NEC Diary, April / May 2017
I was away when the election was called – I mean, what could possibly happen in Easter week? – and have been catching up with meetings, emails and council elections since. Thanks to the wonders of technology I’ve been in on all the relevant discussions, so here is a diary of events during April and May.
The Calm before the Storm
The NEC officers’ meeting on 10 April heard a briefing on the local, mayoral, Scottish and Welsh elections which recognised that these would be challenging. On Ken Livingstone, where half my correspondents disagree with the verdict and the other half with the sentence, the NEC cannot overturn the national constitutional committee, so only events since the NCC decision would be investigated further.
Labour Students had encountered problems with electing their national committee by one-member-one-vote because membership lists held by Labour clubs turned out to be very different from members recorded as students on the party system. Their only option was therefore to hold this year’s election at a delegate conference. Some students asked that instead of allocating four delegates per club, delegate numbers should be proportional to club membership. However as well as the unreliability of membership figures, the new constitution itself moves to flat-rate delegate entitlement for policy-making conferences. They also requested proxy votes, though these have never previously been allowed. In any case Labour Students is a separate affiliated organisation, and the party cannot tell it what to do.
Women on the Move
Arrangements for policy-making at the women’s conference were agreed. Every CLP may register one voting delegate by 23 June [now extended to 7 July], with all women members invited as usual. The conference will include two hours of formal debate, with delegates invited to prioritise two topics and submit 100-word supporting statements by 11 August [to be confirmed]. The four most popular subjects will be discussed, with two chosen by affiliates and two by CLPs. Notes will be referred to the relevant policy commission, and two delegates will be invited to their meeting. Next year we hope to progress to motions.
The women’s conference will also elect its own conference arrangements committee, the WCAC, with two members elected by CLP delegates on the basis of one woman one vote (OWOV), two elected by affiliate delegates on a weighted basis, and the fifth from the annual conference CAC. Nominations will be sought from delegates by 11 August [to be confirmed]. The interim WCAC comprises Jasmin Beckett, Diana Holland, Shabana Mahmood, Alice Perry, Cath Speight and myself. For future years the working group expressed a preference for stand-alone women’s conferences in future years, though a decision on whether this is affordable has been unavoidably delayed, and spring 2018 may now be over-optimistic.
After the election I would like to return to wider aspects of women’s representation, including job-sharing within the party. In my CLP all officer roles may be shared, but others report being actively discouraged. While jobsharing is not mentioned in the rulebook, neither is it prohibited. For the last 30 years my employer had a policy that all posts were open to job-sharing unless there were specific reasons why not, and it is time that Labour caught up. Finally the bursary working group, which will draw up procedures for supporting disadvantaged candidates, was agreed as James Asser, Jennie Formby, Andi Fox and myself.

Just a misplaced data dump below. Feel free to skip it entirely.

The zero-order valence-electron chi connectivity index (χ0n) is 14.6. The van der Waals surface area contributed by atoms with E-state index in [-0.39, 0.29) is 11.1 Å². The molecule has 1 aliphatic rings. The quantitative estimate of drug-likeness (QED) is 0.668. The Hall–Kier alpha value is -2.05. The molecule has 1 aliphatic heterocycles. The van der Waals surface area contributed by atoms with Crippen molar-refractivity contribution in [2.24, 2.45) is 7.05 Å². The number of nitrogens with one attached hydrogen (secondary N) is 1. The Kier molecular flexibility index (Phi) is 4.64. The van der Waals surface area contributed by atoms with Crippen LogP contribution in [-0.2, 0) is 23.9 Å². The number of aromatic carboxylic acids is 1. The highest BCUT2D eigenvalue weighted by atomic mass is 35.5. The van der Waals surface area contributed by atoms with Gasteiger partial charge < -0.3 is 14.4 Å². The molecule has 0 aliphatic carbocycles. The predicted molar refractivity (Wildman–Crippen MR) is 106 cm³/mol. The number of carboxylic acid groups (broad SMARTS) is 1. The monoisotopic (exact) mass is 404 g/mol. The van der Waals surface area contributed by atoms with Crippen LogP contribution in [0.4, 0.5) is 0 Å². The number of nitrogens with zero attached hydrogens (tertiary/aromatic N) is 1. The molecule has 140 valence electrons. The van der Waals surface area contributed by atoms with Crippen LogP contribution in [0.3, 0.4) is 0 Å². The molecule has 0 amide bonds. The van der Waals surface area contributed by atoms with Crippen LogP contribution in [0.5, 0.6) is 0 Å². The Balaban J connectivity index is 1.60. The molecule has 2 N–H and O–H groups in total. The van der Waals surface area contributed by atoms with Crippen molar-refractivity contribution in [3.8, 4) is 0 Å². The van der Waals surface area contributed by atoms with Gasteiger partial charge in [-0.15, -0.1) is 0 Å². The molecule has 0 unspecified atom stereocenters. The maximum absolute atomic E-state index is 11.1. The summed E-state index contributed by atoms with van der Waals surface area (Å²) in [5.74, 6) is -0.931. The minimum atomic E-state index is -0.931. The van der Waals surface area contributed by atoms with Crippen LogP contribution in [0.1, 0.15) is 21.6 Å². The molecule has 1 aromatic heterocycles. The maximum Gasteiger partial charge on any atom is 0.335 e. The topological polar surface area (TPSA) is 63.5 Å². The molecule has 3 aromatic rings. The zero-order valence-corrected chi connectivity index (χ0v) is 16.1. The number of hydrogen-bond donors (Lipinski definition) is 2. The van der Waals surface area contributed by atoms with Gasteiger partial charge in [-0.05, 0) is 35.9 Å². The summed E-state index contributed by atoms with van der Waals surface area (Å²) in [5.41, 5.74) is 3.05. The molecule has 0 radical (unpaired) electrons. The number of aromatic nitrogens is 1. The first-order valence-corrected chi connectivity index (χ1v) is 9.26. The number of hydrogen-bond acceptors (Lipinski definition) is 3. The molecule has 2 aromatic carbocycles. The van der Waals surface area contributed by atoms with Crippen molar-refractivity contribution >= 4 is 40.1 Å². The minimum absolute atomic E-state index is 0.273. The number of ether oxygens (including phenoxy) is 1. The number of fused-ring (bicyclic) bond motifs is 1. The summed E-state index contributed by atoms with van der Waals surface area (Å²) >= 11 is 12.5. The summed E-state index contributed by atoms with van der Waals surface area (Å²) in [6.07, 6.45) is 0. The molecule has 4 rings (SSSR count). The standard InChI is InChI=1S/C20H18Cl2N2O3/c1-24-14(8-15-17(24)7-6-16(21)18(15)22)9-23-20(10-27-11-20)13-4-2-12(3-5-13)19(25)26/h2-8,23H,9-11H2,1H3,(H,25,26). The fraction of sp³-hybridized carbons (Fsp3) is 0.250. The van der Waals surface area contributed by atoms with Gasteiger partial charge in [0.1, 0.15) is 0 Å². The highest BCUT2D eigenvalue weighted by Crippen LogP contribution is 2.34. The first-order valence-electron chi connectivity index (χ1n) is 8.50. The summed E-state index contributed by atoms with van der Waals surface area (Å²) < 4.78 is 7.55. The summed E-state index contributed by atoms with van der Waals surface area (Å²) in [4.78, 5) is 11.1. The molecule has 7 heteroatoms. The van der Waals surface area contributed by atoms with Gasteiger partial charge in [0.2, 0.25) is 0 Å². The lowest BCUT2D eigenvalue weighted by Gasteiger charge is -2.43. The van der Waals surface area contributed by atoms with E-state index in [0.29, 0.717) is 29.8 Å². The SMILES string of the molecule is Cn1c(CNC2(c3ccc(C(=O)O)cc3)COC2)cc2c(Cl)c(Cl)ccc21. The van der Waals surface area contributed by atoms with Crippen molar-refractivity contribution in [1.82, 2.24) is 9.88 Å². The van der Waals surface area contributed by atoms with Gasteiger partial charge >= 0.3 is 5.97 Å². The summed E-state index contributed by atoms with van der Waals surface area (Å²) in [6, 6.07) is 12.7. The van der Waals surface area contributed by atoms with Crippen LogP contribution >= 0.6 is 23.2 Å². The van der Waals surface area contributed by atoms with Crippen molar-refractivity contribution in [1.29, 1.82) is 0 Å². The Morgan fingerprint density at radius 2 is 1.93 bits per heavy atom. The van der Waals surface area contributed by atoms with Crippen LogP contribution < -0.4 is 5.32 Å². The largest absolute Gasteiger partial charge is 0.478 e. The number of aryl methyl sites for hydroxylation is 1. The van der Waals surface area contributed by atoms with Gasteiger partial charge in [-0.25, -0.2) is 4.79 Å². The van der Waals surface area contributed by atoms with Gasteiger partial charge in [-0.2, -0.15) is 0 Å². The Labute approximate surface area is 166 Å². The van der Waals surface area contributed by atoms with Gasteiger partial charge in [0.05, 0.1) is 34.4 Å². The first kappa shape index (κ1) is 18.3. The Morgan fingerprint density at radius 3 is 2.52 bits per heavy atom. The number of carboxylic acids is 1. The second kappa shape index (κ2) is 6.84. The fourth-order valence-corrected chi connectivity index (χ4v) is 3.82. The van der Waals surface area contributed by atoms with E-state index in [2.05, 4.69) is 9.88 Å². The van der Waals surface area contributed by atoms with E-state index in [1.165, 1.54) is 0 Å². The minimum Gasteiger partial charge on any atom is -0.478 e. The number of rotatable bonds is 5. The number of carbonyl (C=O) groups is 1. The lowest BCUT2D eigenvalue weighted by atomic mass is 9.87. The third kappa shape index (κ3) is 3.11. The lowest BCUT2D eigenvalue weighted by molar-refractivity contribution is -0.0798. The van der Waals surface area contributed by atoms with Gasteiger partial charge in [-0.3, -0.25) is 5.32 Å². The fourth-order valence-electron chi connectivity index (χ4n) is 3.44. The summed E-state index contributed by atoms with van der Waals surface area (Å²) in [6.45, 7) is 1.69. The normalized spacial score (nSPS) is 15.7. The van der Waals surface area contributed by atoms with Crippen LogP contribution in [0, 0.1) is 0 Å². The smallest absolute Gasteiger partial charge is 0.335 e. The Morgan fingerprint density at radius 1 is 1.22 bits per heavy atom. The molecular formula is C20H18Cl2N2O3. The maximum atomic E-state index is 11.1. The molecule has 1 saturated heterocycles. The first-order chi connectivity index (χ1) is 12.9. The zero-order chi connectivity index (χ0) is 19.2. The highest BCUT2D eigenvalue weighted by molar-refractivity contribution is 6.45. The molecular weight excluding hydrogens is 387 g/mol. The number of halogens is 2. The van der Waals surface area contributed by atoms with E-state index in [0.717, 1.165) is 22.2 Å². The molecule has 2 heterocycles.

Out of the Blue
At 10 a.m. on Tuesday 18 April Theresa May dropped her bombshell. With amazing speed the staff pulled together proposals for getting 631 candidates in place within two weeks, and the NEC officers convened at 5 p.m. Discussion centred on whether there was any way to involve local members, and though no-one was happy with endorsing all sitting MPs who wished to stand again and imposing candidates in all other seats, most agreed that there was no alternative. The logistics of finding rooms and notifying hundreds of members would be horrendous, and trigger ballots for sitting MPs would have to be followed by a full selection if the MP failed. The process would consume two of the six weeks to polling day, any close result would be open to challenge, and all of us, except those in London, were fighting local elections. With minor changes the paper was endorsed.
Day Two and Counting
The full NEC met on Wednesday 18 April with several of us dialling in, including the Chair Glenis Willmott. She stressed the need to spend every single minute campaigning and handed over to the vice-chair Andy Kerr, who was in the room. Jeremy Corbyn said that Labour voted to dissolve parliament because propping up the discredited Tory regime would be inexplicable. The policies he had announced on the living wage, free school meals, local government procurement, pensions and small businesses were popular. The party was united on the kind of society that we wanted to live in, and we had to frame the election around public services and Labour’s red lines for the Brexit negotiations. Though behind in the polls, Labour had huge support among young people. Responding to comments he agreed that the Tory trade union act should be replaced with a charter of positive rights, and that we needed simple, clear policy pledges. He supported Scottish leader Kezia Dugdale in ruling out any so-called “progressive alliance”.
The NEC moved on to candidate selection. Because the NEC officers have delegated powers, and speed was of the essence, local parties had already been notified of the procedures as of Tuesday, but additional points were made in the meeting. The officers had agreed to maintain the number of women MPs and said that as a minimum, retiring women MPs would be replaced by women. NEC members asked officers to ensure that at least half of all retirement seats went to women, and to use flexibility in promoting candidates from ethnic minorities or who were gay or disabled. No-one dissented from these amendments. At that time, of course, none of us knew which MPs would go, and which would stay.